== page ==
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Rubella Antibody, IgG

Updated

8/15/2013

Other Names Rubella IgG, German measles (Rubella), 3 day measles 
How to Order
Check the Rubella IgG box on the green Virology form 42
Availability
All clients
Methodology
Enzyme Immunoassay (EIA)
Performed
Tuesday and Thursday
Time to Reporting
24 - 72 hours after receipt of specimen at OSPHL
CPT Code
86762


Specimen Collection Details

Collection
One 7 ml red top tube or serum separator tube (SST).
Optimal Volume
Blood: 5-7 ml; Serum 1-2 ml
Minimum Volume
Blood: 1 ml; Serum 0.5 ml
Handling
Blood: After blood clots, keep specimen refrigerated until transport. Samples that will be tested within 3 days of collection can be stored on the clot. If possible remove the serum from the clot as soon as possible. DO NOT FREEZE. Sample must be tested within 7 days of collection.
Transport
Transport refrigerated at 2-8° C within 5 days.
Rejection Criteria
Specimens that have undergone multiple freeze/thaw cycles, are Hemolyzed, Icteric, heat inactivated or grossly contaminated, are unacceptable for testing.
Comments
The level of 10 IU/mL of rubella antibody is accepted as the cutoff for immunity.

 

 

A POSITIVE result corresponds to a level > 10 IU/mL. Specimen is positive for anti-Rubella IgG and the patient is presumed to be immune.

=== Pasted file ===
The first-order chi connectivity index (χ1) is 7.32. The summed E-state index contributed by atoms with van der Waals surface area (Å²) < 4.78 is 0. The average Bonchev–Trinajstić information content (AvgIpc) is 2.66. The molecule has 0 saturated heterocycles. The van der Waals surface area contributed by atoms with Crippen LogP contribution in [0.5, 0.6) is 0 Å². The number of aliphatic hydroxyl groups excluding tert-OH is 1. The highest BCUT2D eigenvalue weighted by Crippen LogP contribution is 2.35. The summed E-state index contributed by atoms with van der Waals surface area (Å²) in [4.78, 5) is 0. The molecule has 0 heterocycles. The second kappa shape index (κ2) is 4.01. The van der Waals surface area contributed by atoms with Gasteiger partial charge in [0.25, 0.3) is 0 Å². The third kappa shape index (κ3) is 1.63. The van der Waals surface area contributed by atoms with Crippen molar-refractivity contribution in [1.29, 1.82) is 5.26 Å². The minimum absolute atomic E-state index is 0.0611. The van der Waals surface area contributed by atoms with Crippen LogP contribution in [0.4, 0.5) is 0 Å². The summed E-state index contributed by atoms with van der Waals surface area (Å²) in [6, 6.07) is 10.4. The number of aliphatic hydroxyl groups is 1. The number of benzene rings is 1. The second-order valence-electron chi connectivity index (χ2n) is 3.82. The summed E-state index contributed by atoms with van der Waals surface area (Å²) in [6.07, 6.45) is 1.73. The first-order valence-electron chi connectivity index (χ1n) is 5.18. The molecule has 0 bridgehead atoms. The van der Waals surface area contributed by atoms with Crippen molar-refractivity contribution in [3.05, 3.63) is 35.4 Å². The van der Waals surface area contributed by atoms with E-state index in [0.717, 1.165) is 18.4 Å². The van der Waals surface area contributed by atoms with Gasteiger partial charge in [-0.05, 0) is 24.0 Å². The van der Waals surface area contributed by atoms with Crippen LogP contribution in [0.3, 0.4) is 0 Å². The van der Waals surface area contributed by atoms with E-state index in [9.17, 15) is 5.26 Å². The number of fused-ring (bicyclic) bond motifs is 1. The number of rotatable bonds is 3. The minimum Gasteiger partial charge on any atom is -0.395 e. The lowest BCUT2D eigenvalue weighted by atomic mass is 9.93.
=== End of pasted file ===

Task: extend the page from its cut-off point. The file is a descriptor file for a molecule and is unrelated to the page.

A Negative result corresponds to an antibody level <9 IU/mL. Speciemn is negative for anti-Rubella IgG and the patient is presumed to be non-immune.

 

An Equivocal result corresponds to an antibody level between > 9 but < 10 IU/mL. The specimen is Equivocal for anti-Rubella IgG antibody and the patient’s immune status cannot be determined. A subsequent sample should be drawn and tested simultaneously with the initial sample. If the subsequent sample is positive, seroconversion has occurred and may be indicative of recent infection. If the subsequent sample also tests as Equivocal then antibody status is undetermined and the sample is deemed equivocal.

 

This test is used for the qualitative and/or semi-quantitative detection of IgG antibodies to rubella in human serum. The Rubella IgG ELISA test is of value in the determination of rubella immune status. Seroconversion between acute and convalescent sera is considered strong evidence of current or recent infection. Note: the Acute phase serum specimen should be drawn as soon after rash onset as possible, within the first 7 days. The Convalescent phase serum should be drawn 10 days or more after the Acute phase specimen.